Terrestrian n.

a native or inhabitant of Earth; = Terrestrial n. 1


  • 1807 Port Folio (vol. 4, no. 16) 17 Oct. 241/2 page image

    Why is it…that your habitation, has so much influence upon the minds of many terrestrians?

  • 1873 Approaching Transit of Venus in Edinburgh Review July 146 page image

    If one man stood at some given point on the earth, and a second man was placed at some opposite spot of its circumference exactly a full diameter of the earth away, and an observer in the sun looked forth upon these two Terrestrians, he would see them an earth’s breadth asunder.

  • 1883 A. Bierce Devil’s Dictionary in The Wasp 6 Oct. 11/1 page image Ambrose Bierce

    Executive…. An officer of the Government whose duty it is to enforce the wishes of the legislative power until such time as the judicial department shall be pleased to pronounce them mischievous and of no effect…. Lunarian: Then when your Congress has passed a law it goes directly to the Supreme Court in order that it may at once be known whether it is constitutional. Terrestrian: O no; it does not require the approval of the Supreme Court until having perhaps been enforced for many years somebody objects to its operation against himself.

  • 1927 A. Maurois War Against the Moon in The Forum July 133/2 page image

    If every youngster in the World is not convinced within three months that every inhabitant of the Moon is a monster, and that the first duty of every Terrestrian is to hate and destroy the Moon, then I'll fire my editorial writers. But I am not worried about that. They know their business.

  • 1930 J. W. Campbell Black Star Passes in Amazing Stories Quarterly Fall 516/2 page image John W. Campbell, Jr. bibliography

    This rocket squad was composed almost solely of Terrestrians, for they were used to the greater gravity of Earth, and could stand greater acceleration than could Venerians.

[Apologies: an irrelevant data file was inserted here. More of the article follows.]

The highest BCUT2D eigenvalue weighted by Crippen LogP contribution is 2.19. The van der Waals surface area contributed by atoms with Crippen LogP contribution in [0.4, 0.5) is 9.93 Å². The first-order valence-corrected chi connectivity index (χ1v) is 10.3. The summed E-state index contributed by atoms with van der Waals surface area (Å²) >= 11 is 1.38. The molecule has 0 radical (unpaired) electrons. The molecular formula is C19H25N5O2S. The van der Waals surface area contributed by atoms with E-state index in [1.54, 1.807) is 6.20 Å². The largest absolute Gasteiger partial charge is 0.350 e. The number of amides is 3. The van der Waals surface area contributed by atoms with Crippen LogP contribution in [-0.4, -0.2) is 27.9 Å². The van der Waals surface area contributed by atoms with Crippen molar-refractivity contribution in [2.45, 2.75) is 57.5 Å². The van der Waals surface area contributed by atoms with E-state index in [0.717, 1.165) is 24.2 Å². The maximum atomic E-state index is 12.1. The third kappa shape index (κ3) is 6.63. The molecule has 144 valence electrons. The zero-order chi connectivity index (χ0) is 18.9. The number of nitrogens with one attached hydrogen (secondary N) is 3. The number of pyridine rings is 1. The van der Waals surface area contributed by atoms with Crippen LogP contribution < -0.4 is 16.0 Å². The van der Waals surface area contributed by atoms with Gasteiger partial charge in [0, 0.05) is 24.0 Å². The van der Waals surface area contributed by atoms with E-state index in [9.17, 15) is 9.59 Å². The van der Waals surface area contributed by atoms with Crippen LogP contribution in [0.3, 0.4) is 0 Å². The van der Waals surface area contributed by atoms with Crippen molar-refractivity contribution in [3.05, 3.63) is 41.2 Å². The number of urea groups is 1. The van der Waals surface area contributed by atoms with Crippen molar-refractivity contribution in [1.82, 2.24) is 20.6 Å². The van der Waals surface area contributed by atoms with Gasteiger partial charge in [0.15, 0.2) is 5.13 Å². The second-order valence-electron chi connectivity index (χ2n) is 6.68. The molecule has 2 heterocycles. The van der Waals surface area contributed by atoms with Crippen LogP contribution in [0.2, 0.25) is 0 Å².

• 1934 A. L. Zagat Spoor of the Bat in Astounding Stories July 76/1 page image Arthur Leo Zagat bibliography

    I could make out the booming of the big-chested Martians, the high screaming of the fishmen, the shouting of Terrestrians, merging in a crowd-noise that could be heard nowhere but in the system’s space ports.

  • 1948 Planet Stories Winter 128/1 (in figure) page image

    You better hand me those Planet Stories, or I'll blast you out of the universe, you miserable Terrestrian!

  • 1949 I. Asimov Mother Earth in Astounding Science Fiction May 77/2 page image Poul Anderson bibliography

    In fact, I imported half a dozen Terrestrians five years back on agricultural laborer visas so they could oversee the robots. Now they can do wonders with the land, you know. Where they spit, corn grows fifteen feet high. Well, that helped a little. And using Terrestrian seed helped. But even if you grow Terrestrian grain, its seed won’t hold the next year.

  • 1950 R. F. Jones Tools of the Trade in Astounding Science Fiction Nov. 55/1 page image Raymond F. Jones bibliography

    How would it look for the First Administrator to go limping around the galaxies explaining that he was behind schedule because his ship got wrecked on Sol III and the Terrestrians were incapable of matching his drives?

  • 1959 B. Wells Utility Girl in Science Fiction Stories May 32/1 page image Basil Wells bibliography

    In space, the Lasdians had proved their worth over we Terrestrians—they could withstand accelleration and extremes of temperature that would render us helpless.

Research requirements

antedating 1807

Research History
Fred Galvin submitted a 1930 cite from John W. Campbell, Jr.'s "The Black Star Passes".
Fred Galvin submitted a 1948 cite from a letter from J. Henk Sprenger in Planet Stories.
Fred Galvin submitted a 1953 cite from George O. Smith's "Troubled Star".
Fred Galvin submitted a 1946 cite from Hal Clement's "Cold Front".
Fred Galvin submitted a cite from a 1951 reprint of Isaac Asimov's 1949 "Mother Earth"; Mike Christie verified it in the original publication.
Fred Galvin submitted a 1950 cite from Raymond F. Jones's "Tools of the Trade".
Fred Galvin submitted a 1906 cite from Ambrose Bierce's "The Cynic's Word Book", the original name for what was later published as "The Devil's Dictionary"; Jesse Sheidlower verified it in the original serialization in The Wasp newspaper in 1883.
Fred Galvin submitted a 1927 cite from André Maurois.

We have not yet bothered to research early (pre-SF) evidence for this term.

Last modified 2024-06-27 17:30:47
In the compilation of some entries, HDSF has drawn extensively on corresponding entries in OED.